I love stories of kneejerk (emphasis on the second syllable) lawyers mucking with a company’s image and relationships with their stupid cease-and-desist letters. Here’s a good one.
My sonorously named friend Rikki Tahta, founder of Covestor, invested in a company called Amplicate sent me an email about such a letter. (Disclosure: I invested in the former company, gave advice to the latter, and am a customer of the company I’m about to mention, USAA).
Amplicate gathers mentions about companies and organizes them according to sentiment, creating a “sucks” and “rocks” page for each brand. It has more than 16 million opinions from 5 million people on 100k topics. Now Rikki tells the tale:
Yesterday Amplicate received a bullying email from the corporate legal department of USAA – the insurance and financial services company. In short the letter was packed full of legalese that was incomprehensible but clearly implied that Amplicate were not allowed to publish a web page that said USAA sucked and they would take legal action against if they continued.
The outrageous thing is they are clearly bullying. Amplicate has a First Amendment right to say what it wants, and besides it merely re-posts all the tweets of individuals who also have a right to free speech. Regardless it is outrageous to try and stifle criticism by suggesting legal action particularly when you know its baseless. The guys running Amplicate were concerned they had broken some law, until we told them it was nonsense. But for all I know USAA may have been successful elsewhere.
But the really funny thing is: the USAA corporation is completely missing the point of social media and are trying to shoot themselves in the foot. Like all topics at Amplicate there is a USAA Sucks page and a USAA Rocks page. Most banks have considerable more negative opinions than positive. USAA is actually one of the most popular financial institutions with 93% of people expressing strong opinions being favourable. The average bank hovers around 30-40%. Search for USAA opinions and you’ll find that out pretty quickly.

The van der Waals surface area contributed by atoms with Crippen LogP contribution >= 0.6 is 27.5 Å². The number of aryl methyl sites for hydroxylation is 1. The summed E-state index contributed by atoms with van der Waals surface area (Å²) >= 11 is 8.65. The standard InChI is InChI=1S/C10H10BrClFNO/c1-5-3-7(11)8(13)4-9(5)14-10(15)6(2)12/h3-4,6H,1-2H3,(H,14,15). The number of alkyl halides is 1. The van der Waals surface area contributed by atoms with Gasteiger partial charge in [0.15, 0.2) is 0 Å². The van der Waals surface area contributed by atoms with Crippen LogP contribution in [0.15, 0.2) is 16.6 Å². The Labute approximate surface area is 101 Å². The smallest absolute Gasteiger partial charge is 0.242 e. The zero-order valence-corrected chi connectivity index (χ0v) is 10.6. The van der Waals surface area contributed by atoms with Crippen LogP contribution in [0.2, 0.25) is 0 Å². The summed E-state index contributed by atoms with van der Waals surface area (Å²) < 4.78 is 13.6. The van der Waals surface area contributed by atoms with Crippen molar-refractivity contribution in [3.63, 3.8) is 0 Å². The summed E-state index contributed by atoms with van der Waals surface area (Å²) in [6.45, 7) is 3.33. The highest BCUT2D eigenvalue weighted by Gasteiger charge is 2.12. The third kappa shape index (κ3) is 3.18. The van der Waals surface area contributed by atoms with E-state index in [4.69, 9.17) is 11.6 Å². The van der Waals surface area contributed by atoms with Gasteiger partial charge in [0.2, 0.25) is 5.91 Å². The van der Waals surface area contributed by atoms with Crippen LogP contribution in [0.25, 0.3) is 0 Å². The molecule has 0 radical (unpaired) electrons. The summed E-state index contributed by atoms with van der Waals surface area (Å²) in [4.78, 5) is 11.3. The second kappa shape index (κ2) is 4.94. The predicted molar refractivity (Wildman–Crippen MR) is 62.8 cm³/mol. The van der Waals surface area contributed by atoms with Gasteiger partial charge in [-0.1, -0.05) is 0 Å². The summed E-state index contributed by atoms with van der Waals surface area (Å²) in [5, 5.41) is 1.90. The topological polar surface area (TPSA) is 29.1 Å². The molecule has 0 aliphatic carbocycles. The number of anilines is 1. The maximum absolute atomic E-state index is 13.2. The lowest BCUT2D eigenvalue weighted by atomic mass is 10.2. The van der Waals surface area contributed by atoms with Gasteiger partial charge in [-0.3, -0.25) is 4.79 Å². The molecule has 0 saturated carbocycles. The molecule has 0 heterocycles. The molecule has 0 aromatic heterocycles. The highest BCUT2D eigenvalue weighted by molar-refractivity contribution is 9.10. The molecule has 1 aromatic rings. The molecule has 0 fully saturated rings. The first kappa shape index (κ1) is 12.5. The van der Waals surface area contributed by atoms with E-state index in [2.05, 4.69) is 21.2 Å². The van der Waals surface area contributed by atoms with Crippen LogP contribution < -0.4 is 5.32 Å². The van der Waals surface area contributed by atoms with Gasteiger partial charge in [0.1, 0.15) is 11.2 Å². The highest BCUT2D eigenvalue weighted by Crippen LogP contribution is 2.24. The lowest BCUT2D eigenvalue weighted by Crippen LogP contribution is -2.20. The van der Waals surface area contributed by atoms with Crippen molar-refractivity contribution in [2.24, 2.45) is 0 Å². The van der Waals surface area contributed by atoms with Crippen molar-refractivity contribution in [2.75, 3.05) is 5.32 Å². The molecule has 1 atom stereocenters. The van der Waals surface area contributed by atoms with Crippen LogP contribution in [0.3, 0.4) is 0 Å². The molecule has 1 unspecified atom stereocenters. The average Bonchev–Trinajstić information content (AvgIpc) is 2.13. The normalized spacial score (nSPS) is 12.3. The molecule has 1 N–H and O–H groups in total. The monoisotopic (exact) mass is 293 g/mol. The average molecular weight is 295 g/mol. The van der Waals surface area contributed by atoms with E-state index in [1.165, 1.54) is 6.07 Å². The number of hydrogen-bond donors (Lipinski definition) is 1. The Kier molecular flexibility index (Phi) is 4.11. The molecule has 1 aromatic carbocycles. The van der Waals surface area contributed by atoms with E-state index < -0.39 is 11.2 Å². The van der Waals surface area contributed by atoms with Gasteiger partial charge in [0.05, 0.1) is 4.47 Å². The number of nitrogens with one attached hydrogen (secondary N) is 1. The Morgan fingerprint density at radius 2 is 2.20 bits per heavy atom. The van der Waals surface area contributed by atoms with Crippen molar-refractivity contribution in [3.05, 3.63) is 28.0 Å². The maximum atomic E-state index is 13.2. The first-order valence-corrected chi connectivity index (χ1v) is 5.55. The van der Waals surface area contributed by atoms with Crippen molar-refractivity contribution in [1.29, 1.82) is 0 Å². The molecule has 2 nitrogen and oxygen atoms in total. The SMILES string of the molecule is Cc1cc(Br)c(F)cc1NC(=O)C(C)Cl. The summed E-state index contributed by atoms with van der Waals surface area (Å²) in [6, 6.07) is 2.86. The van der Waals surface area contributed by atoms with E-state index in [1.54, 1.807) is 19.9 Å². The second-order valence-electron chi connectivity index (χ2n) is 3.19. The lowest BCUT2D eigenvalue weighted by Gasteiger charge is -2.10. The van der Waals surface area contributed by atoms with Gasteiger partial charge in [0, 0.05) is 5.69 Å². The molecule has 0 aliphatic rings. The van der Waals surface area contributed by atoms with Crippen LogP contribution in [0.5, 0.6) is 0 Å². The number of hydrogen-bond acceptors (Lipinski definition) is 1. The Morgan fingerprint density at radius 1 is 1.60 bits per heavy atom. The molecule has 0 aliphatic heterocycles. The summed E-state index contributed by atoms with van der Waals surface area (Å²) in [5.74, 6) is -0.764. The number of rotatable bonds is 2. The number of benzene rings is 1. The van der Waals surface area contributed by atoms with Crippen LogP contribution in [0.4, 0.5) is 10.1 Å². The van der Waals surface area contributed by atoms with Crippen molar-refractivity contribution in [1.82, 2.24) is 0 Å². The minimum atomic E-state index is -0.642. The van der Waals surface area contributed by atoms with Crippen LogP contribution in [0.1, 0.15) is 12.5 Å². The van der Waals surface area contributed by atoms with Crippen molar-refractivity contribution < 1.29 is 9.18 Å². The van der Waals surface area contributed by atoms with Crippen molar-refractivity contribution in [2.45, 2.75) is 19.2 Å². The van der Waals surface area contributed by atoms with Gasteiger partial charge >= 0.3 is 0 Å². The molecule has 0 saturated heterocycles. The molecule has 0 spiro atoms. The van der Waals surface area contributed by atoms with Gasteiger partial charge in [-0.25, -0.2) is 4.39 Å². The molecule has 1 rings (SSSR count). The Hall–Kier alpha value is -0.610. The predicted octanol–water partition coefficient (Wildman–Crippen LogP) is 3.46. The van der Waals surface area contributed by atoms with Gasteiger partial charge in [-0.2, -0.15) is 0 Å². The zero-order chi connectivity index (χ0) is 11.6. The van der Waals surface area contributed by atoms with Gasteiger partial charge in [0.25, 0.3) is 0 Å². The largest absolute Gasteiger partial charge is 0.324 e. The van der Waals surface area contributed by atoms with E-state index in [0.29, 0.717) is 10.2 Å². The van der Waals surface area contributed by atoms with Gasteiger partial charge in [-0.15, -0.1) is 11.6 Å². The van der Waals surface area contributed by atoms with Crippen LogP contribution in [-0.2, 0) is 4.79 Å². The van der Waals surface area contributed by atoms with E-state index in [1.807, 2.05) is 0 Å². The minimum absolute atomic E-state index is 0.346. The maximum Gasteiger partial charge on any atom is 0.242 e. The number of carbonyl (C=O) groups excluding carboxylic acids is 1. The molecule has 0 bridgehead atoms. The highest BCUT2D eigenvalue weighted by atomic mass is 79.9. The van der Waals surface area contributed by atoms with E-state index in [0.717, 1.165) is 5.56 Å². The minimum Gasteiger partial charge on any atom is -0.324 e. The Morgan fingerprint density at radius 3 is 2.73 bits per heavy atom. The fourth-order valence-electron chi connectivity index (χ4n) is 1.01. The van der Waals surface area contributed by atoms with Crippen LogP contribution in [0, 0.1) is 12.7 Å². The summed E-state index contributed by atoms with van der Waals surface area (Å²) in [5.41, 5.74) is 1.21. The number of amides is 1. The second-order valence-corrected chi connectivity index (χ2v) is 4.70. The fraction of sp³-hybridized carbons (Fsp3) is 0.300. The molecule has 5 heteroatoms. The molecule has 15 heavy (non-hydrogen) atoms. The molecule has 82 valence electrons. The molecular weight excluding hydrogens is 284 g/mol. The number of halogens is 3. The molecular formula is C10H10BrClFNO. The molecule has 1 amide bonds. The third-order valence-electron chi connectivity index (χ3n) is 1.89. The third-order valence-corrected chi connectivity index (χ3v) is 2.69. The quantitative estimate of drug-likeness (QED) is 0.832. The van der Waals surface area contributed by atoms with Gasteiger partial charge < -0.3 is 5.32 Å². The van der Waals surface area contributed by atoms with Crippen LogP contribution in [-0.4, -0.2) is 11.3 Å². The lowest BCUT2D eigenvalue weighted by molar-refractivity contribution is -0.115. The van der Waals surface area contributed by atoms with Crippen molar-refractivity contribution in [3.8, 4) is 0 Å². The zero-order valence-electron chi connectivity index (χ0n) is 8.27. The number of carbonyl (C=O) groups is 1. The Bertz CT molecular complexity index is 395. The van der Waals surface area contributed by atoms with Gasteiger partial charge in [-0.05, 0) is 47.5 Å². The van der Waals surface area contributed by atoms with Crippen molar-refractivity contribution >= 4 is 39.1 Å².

Under the terms of their legal complaint they wouldn’t want us mentioning USAA at all and we’d have to remove the USAA Rocks page too! Its amazingly crude to expect people should only publish nice things about you, and its ineffective, the positive comments are all the more credible precisely because there is an equal opportunity for negative comment.
Wacky, self-destructive, jerky, eh?
The legal argument USAA’s pit bull puts forward is as hard to understand as its social-media strategy. Their threatening letter says about Amplicate’s pages:
These actions on your part are clearly designed to cause confusion, deception, and mistake. Furthermore, the use of USAA’s name and marks in connection with this website, and deceptive web search tactics, violates USAA’s rights and constitutes trademark infringement and unfair competition under the Lanham Act. In addition, your site incorporates USAA’s mark(s), uses the same channel of commerce (the Internet) used by USAA, and describes services identical to those covered by USAA’s mark(s).
So let me get this straight: If I say “USAA” on the internet thingie I’ve violated your trademark and confused all your customer? They then try to order around the startup:
We trust this letter is sufficient to convince you to immediately cease and desist from all use of the USAA name and marks, including within the content of your website, URL strings and extensions, and metatags, metadata, banner ads, texts ads, and links, now and forever hereafter. In addition, you must transfer to USAA any and all domain names you own or control that include USAA, or any other marks of USAA, within the next fifteen (15) days.
So then USAA should come after me because somewhere in the URL above, I say USAA? And here I use the letters USAA a lot. Come and get me. On its site (which I dare to link to), USAA says it “not a publicly traded company, so we don’t answer to stockholders — we answer to our members.” Well, I’m a member so answer me this, USAA: How can you be so foolish? And if you get rid of the legal department that wastes money doing this foolishness, will you lower my rates?
Oh, and by the way, USAA, since I’m talking about you, I remain enraged that you turned down my life insurance because I received a heart condition as a result of being at the World Trade Center on 9/11 — is this how you treat emergency personnel there and soldiers in war? I’d say that sucks.